Do you have any idea what those beef grades mean?
Do you often go with the cheapest cuts of meat or the one that’s on sale? You could be in for a surprise when you find that you’re chewing on it for a while.
More and more people are asking where their beef comes from and how it’s graded. It one of the ways they’re trying to take control of their health and lose weight. http://www.mypressplus.com/lifestyle/4-tips-for-successful-weight-loss/
Would you like to know more about how beef is graded and how you can be sure to select the best cut of meat?
Keep reading to find out.
A Brief History of Beef Grades
In the early 1900s, the agricultural market saw that there was a need to report market conditions to the press. There was also a need for cattle ranchers to understand the market and the quality of meat that was available.
The first standards were created by the U.S. Department of Agriculture (USDA) in 1914. These standards were revised several times over the next few years.
Hearings were held in Congress to get the testimony of all stakeholders (no pun intended), from ranchers to grocers and consumers. Out of these hearings came the first standardized beef grades that were used for a one-year trial.
Beef grades have seen some changes over the years, and what we see today is the result of a changing way of life. The most amount of meat that was graded in one year was in 1970. That year, over 14 billion pounds were graded by the USDA.
Consumers don’t shop the way they did in 1927. Ranchers don’t produce cows the way they did in 1927. Beef isn’t sold the same way as it once was.
Grading criteria are set by the marketing arm of the USDA, the Agricultural Marketing Service.
There are two areas that are graded by the Agricultural Marketing service. The first area is quality. The quality describes how flavorful the cut is, the tenderness and juiciness a cut can be.
You can usually tell by the marbling of the meat. These are specks of fat within the muscles of the meat. The more fat a cut of meat has within the muscular tissue, the more flavorful the cut.
The marbled look of meat is often determined not by genetics, but by how the cow was raised. Grass-fed meat will actually have less fat than grain fed.
Some cuts of meat, like prime rib, will have more fat than other cuts. Sirloins and tenderloins don’t have that much fat.
Beef is also graded by yield. This is a little easier to figure out. These grades are given on a scale from 1 – 5 to let buyers know how much usable meat is on a carcass.
Grade 1 is the best grade as it has the highest lean meat to fat ratio, while grade 5 is the lowest.
You don’t really need to know yield grades unless you plan to buy a carcass or a portion of a carcass from a rancher or butcher.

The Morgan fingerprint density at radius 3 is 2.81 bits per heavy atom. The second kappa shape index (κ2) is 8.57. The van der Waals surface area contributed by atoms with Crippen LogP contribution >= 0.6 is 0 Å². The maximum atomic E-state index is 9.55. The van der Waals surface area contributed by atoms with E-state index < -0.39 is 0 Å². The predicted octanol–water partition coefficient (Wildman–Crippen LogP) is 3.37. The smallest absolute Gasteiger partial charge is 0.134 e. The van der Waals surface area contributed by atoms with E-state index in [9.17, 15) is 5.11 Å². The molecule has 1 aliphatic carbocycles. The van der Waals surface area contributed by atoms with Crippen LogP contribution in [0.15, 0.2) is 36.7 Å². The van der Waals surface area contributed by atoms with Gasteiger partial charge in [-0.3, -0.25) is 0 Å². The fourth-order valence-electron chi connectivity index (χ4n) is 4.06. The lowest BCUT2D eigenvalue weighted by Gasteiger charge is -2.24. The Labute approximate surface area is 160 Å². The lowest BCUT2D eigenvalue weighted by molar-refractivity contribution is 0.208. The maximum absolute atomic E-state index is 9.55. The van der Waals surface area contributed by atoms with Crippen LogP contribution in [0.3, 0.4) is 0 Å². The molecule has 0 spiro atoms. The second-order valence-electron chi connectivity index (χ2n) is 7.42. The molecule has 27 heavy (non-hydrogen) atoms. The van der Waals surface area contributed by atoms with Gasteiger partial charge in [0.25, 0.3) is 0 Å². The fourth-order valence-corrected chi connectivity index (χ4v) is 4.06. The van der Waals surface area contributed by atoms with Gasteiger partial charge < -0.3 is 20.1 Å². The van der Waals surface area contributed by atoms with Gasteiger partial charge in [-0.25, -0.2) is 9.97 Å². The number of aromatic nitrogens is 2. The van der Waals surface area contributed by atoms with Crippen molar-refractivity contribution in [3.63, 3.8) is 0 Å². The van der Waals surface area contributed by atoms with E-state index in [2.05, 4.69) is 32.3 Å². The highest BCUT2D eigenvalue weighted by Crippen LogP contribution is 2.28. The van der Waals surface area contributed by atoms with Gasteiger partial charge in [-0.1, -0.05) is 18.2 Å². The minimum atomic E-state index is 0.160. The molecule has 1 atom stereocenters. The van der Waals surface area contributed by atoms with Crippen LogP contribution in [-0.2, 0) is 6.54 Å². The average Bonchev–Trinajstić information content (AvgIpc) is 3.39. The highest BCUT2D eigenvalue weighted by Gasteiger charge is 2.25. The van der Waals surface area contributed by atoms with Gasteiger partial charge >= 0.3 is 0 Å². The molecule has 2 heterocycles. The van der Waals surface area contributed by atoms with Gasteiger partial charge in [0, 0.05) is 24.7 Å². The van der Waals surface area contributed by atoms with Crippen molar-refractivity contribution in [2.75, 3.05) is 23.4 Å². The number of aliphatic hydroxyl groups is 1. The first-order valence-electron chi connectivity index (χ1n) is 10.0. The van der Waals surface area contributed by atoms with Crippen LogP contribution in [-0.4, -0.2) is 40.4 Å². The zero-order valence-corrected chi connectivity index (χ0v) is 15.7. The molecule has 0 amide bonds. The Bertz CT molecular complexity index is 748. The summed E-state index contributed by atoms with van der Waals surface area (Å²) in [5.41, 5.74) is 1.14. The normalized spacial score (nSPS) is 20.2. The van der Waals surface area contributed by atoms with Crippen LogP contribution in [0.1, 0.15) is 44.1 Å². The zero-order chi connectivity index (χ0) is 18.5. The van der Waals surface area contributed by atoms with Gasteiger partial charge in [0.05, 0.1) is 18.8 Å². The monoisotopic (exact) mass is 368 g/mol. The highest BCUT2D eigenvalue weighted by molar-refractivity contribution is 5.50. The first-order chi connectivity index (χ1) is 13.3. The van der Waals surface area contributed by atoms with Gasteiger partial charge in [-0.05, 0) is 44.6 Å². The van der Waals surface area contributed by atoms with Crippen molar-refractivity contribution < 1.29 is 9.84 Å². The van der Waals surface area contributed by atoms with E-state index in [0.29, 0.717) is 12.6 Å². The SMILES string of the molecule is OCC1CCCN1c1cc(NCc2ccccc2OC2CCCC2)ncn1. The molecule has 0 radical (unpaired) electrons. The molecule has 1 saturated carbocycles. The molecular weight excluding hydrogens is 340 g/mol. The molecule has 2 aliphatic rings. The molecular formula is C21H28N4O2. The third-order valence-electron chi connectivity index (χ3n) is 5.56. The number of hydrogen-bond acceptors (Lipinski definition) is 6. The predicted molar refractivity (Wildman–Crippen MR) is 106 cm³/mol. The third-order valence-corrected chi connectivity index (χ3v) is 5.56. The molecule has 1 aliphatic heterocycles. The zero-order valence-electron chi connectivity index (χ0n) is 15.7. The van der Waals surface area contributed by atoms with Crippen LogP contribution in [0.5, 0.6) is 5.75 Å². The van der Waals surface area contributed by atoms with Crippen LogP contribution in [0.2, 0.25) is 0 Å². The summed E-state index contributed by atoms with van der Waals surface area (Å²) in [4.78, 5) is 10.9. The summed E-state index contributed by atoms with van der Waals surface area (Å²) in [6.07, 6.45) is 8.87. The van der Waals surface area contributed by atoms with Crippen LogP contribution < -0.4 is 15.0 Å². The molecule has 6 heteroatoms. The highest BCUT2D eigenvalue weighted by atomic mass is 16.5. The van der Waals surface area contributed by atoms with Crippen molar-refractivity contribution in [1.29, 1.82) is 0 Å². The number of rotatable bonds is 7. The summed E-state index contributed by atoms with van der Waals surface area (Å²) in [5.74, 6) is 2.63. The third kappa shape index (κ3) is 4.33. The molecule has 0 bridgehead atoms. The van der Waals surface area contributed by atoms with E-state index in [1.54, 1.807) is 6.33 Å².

Select grade is often seen as the lowest quality grade. It’s not that select meats are bad, it’s just that they’re leaner and have less marbling than other cuts. With less marbling comes less juiciness and flavor of the meat.
This grade would be good for things like dumplings. You’ll also see Select cuts that are perfect for grilling or marinating.
Choice grade meats have less marbling than Prime, but more than select. These cuts will have a lot of flavor and juiciness.
These cuts can be roasted, but they’re at their best when they’re braised. Another option is to have them in the
Prime is what a lot of people think about prime grade beef. Prime cuts come from young cows that were well fed. These are often seen as the highest quality meats. These cuts have a lot of marbling, and you’ll find these cuts at high-end restaurants and hotels.
Prime cuts are great for grilling, broiling, and roasting. They retain their flavor and juiciness no matter how they’re cooked because of the amount of marbling.
Meats That Go Above Prime
There are certain cuts of meat that are so marbled and flavorful, they are graded above Prime grade. Two such cuts that come to mind are Kobe and Wagyu beef. One such cut could be as much as $1,200.
These are often served at the finest restaurants in the country. There are some markets that claim to have Kobe or Wagyu beef, but there are standards that you should know about before you buy.
You can compare these two cuts of meat and get an understanding as to why these cuts are so rare and delicious.
Other Meat Grades
Beef has its own grading system, thanks to the USDA. What about poultry, lamb, and pork? Do they have grades?
Yes, the USDA does have a grading system for these cuts of meat. Poultry is graded on a scale from A to C. Grade A is what you usually see at the poultry counter in grocery stores. These cuts don’t have bruises, defects, and no broken bones.
Grades B and C are processed more and normally sold as ground or chopped chicken.
Understanding Beef Grades Makes You a Better Chef
You don’t need Gordon Ramsay calling you a donkey to be a great home cook. You just have to get quality ingredients.
That starts with understanding the different beef grades to ensure that your steak is tender and juicy all every single time. Beef grades have been around for almost 100 years, and they’re meant to give you confidence that you’re buying a quality cut of beef.
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